The travel restrictions brought in to stem the spread of the Covid-19 virus have reduced European air traffic by 90%. This is an unprecedented collapse, far exceeding the fall in traffic from the global financial crisis. The only comparable situation in Europe was the volcanic ash cloud shutdown in 2010, but that only lasted a few days. The current shutdown already far exceeds that occasion and no one knows when air travel will fully recover.
Today, operations consist almost exclusively of air cargo and repatriation flights. New passenger bookings are virtually non-existent due to the lack of visibility on the restart and shape of air transport post-crisis. We estimate that revenue from passenger ticket sales will fall $314 billion, or 55%, this year compared to 2019. Carriers are expected to burn through $61 billion of their remaining cash in the 2nd quarter. On the other side of the scale, an extensive list of fixed and semi-fixed costs, accounting for 49% of the total, are making it harder to survive.
On average, at the start of the crisis airlines had two months of cash on hand. Not a solid figure when confronted with an extended grounding. Some airlines have secured loans or lines of credit from investors, banks, or their governments. But the situation is patchy.
To limit the negative consequences resulting from the paralysis of their operations, airlines -because sources of income are extremely scarce- must reduce to the bare minimum their costs and defer payments wherever and whenever possible.
In addition to staff furloughs to save on salaries, there are many other expenses that airlines incur. Some cannot be avoided, but there are a few where airlines are seeking help from their industry partners to reduce or defer charges. Examples include aircraft parking charges, where some airports have been helpful. Another is air navigation services charges. The member states of Eurocontrol and their Air Navigation Service Providers have taken an important step to delaying more than EUR 1.1 billion of charges due for February-May to November and into 2021. And 13 Eurocontrol members also deferred terminal charges. European airlines are grateful for these actions.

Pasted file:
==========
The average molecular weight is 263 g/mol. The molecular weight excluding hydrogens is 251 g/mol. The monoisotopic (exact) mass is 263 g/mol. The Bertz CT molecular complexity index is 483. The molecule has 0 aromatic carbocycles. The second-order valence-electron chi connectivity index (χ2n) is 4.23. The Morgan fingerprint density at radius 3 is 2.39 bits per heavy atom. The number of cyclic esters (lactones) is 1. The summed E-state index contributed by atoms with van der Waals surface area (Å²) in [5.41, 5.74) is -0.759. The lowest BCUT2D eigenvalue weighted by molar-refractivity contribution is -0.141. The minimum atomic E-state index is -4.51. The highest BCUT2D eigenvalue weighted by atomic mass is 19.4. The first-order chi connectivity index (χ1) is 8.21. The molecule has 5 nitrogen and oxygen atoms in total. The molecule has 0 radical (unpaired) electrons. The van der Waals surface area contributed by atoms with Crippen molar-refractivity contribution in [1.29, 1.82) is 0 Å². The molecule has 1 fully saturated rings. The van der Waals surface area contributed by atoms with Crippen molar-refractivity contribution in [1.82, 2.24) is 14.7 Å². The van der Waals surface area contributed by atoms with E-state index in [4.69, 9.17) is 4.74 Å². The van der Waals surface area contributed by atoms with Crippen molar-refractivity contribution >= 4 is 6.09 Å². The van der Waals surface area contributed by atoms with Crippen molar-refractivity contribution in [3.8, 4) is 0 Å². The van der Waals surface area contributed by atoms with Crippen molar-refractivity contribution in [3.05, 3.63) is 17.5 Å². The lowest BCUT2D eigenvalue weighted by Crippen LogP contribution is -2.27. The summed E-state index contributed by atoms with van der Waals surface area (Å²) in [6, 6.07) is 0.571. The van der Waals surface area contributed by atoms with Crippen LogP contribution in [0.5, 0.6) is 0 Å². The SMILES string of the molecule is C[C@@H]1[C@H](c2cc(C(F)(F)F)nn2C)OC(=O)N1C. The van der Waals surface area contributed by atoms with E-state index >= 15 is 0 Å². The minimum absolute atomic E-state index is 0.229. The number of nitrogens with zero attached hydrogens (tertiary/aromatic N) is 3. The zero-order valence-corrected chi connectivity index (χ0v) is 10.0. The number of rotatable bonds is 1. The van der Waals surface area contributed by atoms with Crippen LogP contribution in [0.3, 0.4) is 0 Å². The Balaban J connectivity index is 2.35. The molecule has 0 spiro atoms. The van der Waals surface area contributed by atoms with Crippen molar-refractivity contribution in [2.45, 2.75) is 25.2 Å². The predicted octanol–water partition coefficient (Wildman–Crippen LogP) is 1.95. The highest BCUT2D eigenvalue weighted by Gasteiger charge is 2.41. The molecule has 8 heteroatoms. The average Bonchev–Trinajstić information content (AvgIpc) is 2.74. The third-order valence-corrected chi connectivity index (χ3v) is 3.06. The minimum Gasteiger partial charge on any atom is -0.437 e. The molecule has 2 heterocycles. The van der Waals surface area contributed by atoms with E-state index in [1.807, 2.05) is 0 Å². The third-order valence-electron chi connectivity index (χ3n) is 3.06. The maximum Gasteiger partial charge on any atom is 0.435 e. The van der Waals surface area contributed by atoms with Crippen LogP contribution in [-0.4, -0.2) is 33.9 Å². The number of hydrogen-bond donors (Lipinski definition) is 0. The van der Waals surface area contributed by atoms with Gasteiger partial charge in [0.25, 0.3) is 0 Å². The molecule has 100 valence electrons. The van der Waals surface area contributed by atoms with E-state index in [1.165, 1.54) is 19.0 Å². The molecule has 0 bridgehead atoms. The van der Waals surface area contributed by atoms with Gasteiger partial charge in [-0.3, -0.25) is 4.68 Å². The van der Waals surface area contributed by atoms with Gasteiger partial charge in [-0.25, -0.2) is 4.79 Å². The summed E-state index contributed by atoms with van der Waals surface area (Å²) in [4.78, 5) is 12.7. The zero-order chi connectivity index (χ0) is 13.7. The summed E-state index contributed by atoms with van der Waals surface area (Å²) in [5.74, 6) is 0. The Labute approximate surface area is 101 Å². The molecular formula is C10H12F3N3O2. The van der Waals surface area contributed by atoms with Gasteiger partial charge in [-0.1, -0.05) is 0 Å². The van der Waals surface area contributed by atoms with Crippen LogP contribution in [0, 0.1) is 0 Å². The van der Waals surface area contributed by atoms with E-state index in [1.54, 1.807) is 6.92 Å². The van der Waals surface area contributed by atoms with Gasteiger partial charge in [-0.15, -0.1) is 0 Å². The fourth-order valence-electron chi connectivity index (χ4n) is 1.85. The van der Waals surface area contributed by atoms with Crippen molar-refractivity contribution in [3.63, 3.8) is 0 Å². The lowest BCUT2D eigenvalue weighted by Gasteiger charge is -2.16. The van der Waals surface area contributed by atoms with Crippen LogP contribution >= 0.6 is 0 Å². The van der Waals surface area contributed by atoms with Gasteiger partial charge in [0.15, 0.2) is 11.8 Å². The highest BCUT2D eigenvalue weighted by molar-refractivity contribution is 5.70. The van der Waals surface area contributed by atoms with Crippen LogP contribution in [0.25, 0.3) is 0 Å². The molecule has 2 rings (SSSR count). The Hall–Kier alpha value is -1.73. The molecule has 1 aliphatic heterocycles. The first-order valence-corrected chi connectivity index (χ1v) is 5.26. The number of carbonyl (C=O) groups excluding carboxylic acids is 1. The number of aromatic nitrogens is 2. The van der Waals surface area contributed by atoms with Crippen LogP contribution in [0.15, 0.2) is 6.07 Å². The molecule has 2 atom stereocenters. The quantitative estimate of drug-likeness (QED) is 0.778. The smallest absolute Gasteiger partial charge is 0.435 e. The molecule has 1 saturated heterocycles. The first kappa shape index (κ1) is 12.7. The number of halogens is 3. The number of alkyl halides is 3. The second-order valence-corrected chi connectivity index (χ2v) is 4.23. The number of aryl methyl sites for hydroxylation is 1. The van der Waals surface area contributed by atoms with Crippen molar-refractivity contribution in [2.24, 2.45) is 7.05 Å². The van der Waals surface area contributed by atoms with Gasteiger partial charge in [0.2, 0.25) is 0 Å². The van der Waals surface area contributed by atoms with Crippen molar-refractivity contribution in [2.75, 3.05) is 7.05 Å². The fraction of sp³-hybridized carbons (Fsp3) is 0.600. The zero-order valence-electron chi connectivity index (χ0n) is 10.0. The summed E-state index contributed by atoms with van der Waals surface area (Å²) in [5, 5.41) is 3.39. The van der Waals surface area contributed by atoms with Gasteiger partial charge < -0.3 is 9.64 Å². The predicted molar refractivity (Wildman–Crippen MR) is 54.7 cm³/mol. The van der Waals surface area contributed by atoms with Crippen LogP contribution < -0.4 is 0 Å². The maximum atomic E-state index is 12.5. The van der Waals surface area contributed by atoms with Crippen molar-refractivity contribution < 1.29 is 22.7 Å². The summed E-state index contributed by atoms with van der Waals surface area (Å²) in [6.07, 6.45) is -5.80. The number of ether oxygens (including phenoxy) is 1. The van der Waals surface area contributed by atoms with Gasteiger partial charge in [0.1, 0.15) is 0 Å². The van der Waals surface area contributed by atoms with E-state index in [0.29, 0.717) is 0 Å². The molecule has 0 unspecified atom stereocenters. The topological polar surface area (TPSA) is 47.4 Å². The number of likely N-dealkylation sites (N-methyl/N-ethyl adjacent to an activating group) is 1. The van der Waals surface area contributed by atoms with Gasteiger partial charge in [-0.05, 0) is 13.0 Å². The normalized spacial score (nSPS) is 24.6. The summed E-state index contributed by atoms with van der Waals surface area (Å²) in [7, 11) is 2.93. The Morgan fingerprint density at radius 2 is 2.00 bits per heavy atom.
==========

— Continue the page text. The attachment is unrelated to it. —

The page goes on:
In parallel, government support is necessary to keep the industry afloat. On the financial level, this could include direct financial support, loans and loan guarantees, and tax relief.
Another important area where governments can help is through regulatory flexibility. The European Union moved relatively quickly to give airlines some certainty on the issue of airport slots, suspending the 80-20 rule for the summer season, which was very helpful. But another area of great concern is the issue of passenger refunds. As Rafael Schvartzman, IATA’s Regional Vice President for Europe has stated: “Airlines in Europe are facing a $10 billion bill for refunds for flights that have been cancelled through no fault of their own…the biggest single thing we need right now is some flexibility on the rules to repay passengers for cancelled flights. We don’t want to deny any passenger their basic right to a refund, but we are asking that the timeframe be extended to months, rather than the current seven days. That will give airlines the breathing space they need.”
The provision of financial and regulatory support is not just about keeping airlines alive as functioning businesses. The role air connectivity plays in supporting employment and prosperity throughout the economy is vital.
Alexandre de Juniac, IATA’s CEO and Director General, points out, “If aviation is not functioning, the economic damage goes well beyond the sector itself. Some 65.5 million jobs are linked to aviation. If the planes don’t fly, the viability of many of these jobs disappears.” Our estimation is that some 6.7 million people’s jobs are at risk in Europe until the aviation sector is fully functioning again.
Aviation is a key economic enabler and it is crucial Governments support airlines to ensure connectivity, as well as prevent the loss of direct and indirect jobs. In the last month, some have shown their backing, but not in sufficient number. Speed is of the essence.
Our time is running out.